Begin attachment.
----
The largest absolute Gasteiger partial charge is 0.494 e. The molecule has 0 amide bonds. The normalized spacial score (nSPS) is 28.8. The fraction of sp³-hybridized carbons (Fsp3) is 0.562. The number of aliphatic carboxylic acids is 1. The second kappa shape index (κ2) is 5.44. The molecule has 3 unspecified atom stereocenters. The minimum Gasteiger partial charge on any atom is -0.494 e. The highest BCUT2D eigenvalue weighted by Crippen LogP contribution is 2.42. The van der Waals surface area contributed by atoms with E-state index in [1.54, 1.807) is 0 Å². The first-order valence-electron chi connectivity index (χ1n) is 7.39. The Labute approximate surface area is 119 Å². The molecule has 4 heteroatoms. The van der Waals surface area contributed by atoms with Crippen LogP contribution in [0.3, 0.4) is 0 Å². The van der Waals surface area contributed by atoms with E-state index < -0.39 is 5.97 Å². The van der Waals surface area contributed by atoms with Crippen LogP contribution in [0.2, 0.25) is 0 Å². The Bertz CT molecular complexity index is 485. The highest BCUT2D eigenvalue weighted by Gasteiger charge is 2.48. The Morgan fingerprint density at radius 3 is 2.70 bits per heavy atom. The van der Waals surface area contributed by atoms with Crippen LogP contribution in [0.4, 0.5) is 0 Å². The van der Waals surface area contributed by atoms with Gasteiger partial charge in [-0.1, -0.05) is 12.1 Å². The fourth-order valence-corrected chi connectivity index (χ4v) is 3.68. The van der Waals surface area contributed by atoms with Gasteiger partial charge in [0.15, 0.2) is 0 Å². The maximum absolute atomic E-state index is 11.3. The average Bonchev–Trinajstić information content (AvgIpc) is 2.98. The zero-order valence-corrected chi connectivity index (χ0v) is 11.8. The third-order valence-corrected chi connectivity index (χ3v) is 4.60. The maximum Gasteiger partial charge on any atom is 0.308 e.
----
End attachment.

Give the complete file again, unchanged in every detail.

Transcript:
The largest absolute Gasteiger partial charge is 0.494 e. The molecule has 0 amide bonds. The normalized spacial score (nSPS) is 28.8. The fraction of sp³-hybridized carbons (Fsp3) is 0.562. The number of aliphatic carboxylic acids is 1. The second kappa shape index (κ2) is 5.44. The molecule has 3 unspecified atom stereocenters. The minimum Gasteiger partial charge on any atom is -0.494 e. The highest BCUT2D eigenvalue weighted by Crippen LogP contribution is 2.42. The van der Waals surface area contributed by atoms with E-state index in [1.54, 1.807) is 0 Å². The first-order valence-electron chi connectivity index (χ1n) is 7.39. The Labute approximate surface area is 119 Å². The molecule has 4 heteroatoms. The van der Waals surface area contributed by atoms with Crippen LogP contribution in [0.3, 0.4) is 0 Å². The van der Waals surface area contributed by atoms with E-state index < -0.39 is 5.97 Å². The van der Waals surface area contributed by atoms with Crippen LogP contribution in [0.2, 0.25) is 0 Å². The Bertz CT molecular complexity index is 485. The highest BCUT2D eigenvalue weighted by Gasteiger charge is 2.48. The Morgan fingerprint density at radius 3 is 2.70 bits per heavy atom. The van der Waals surface area contributed by atoms with Crippen LogP contribution in [0.4, 0.5) is 0 Å². The van der Waals surface area contributed by atoms with Gasteiger partial charge in [-0.1, -0.05) is 12.1 Å². The fourth-order valence-corrected chi connectivity index (χ4v) is 3.68. The van der Waals surface area contributed by atoms with Gasteiger partial charge in [0.15, 0.2) is 0 Å². The maximum absolute atomic E-state index is 11.3. The average Bonchev–Trinajstić information content (AvgIpc) is 2.98. The zero-order valence-corrected chi connectivity index (χ0v) is 11.8. The third-order valence-corrected chi connectivity index (χ3v) is 4.60. The maximum Gasteiger partial charge on any atom is 0.308 e.